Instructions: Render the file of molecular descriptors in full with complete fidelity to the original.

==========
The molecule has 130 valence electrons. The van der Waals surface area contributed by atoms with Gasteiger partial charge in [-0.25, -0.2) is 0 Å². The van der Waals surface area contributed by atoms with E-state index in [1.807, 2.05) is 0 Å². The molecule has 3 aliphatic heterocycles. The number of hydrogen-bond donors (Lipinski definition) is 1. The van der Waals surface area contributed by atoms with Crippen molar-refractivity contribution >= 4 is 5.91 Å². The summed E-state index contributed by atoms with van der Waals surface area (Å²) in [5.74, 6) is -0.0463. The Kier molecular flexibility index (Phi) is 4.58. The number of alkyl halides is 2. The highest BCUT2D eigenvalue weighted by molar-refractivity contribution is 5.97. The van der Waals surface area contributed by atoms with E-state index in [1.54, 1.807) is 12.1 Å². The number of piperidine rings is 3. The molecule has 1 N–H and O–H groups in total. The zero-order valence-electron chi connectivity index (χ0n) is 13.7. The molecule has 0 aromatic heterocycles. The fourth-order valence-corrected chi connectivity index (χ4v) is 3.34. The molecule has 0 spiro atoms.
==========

The molecule has 130 valence electrons. The van der Waals surface area contributed by atoms with Gasteiger partial charge in [-0.25, -0.2) is 0 Å². The van der Waals surface area contributed by atoms with E-state index in [1.807, 2.05) is 0 Å². The molecule has 3 aliphatic heterocycles. The number of hydrogen-bond donors (Lipinski definition) is 1. The van der Waals surface area contributed by atoms with Crippen molar-refractivity contribution >= 4 is 5.91 Å². The summed E-state index contributed by atoms with van der Waals surface area (Å²) in [5.74, 6) is -0.0463. The Kier molecular flexibility index (Phi) is 4.58. The number of alkyl halides is 2. The highest BCUT2D eigenvalue weighted by molar-refractivity contribution is 5.97. The van der Waals surface area contributed by atoms with E-state index in [1.54, 1.807) is 12.1 Å². The number of piperidine rings is 3. The molecule has 1 N–H and O–H groups in total. The zero-order valence-electron chi connectivity index (χ0n) is 13.7. The molecule has 0 aromatic heterocycles. The fourth-order valence-corrected chi connectivity index (χ4v) is 3.34. The molecule has 0 spiro atoms.